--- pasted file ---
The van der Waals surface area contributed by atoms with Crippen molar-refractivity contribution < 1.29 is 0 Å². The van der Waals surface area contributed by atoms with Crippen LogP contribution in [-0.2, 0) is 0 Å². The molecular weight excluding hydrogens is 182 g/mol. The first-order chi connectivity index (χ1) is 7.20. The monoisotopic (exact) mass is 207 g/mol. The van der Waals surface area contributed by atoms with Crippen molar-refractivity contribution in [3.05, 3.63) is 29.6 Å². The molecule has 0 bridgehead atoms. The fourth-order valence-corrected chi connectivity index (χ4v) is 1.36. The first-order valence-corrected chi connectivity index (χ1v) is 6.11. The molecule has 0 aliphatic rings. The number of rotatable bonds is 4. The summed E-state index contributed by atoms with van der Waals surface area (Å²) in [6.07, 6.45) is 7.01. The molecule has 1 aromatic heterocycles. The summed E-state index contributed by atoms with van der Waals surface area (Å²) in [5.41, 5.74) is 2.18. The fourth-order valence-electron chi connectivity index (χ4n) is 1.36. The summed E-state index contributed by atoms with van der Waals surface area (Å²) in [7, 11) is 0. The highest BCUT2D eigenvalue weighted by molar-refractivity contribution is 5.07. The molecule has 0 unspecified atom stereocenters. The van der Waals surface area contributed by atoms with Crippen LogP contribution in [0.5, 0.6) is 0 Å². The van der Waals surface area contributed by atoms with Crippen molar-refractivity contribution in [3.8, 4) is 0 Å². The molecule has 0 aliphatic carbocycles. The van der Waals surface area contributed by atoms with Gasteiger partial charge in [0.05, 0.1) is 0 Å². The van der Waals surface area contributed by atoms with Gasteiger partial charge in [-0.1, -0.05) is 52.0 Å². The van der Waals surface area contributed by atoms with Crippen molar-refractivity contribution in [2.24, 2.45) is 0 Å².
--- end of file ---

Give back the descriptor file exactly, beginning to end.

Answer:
The van der Waals surface area contributed by atoms with Crippen molar-refractivity contribution < 1.29 is 0 Å². The van der Waals surface area contributed by atoms with Crippen LogP contribution in [-0.2, 0) is 0 Å². The molecular weight excluding hydrogens is 182 g/mol. The first-order chi connectivity index (χ1) is 7.20. The monoisotopic (exact) mass is 207 g/mol. The van der Waals surface area contributed by atoms with Crippen molar-refractivity contribution in [3.05, 3.63) is 29.6 Å². The molecule has 0 bridgehead atoms. The fourth-order valence-corrected chi connectivity index (χ4v) is 1.36. The first-order valence-corrected chi connectivity index (χ1v) is 6.11. The molecule has 0 aliphatic rings. The number of rotatable bonds is 4. The summed E-state index contributed by atoms with van der Waals surface area (Å²) in [6.07, 6.45) is 7.01. The molecule has 1 aromatic heterocycles. The summed E-state index contributed by atoms with van der Waals surface area (Å²) in [5.41, 5.74) is 2.18. The fourth-order valence-electron chi connectivity index (χ4n) is 1.36. The summed E-state index contributed by atoms with van der Waals surface area (Å²) in [7, 11) is 0. The highest BCUT2D eigenvalue weighted by molar-refractivity contribution is 5.07. The molecule has 0 unspecified atom stereocenters. The van der Waals surface area contributed by atoms with Crippen LogP contribution in [0.5, 0.6) is 0 Å². The van der Waals surface area contributed by atoms with Crippen molar-refractivity contribution in [3.8, 4) is 0 Å². The molecule has 0 aliphatic carbocycles. The van der Waals surface area contributed by atoms with Gasteiger partial charge in [0.05, 0.1) is 0 Å². The van der Waals surface area contributed by atoms with Gasteiger partial charge in [-0.1, -0.05) is 52.0 Å². The van der Waals surface area contributed by atoms with Crippen molar-refractivity contribution in [2.24, 2.45) is 0 Å².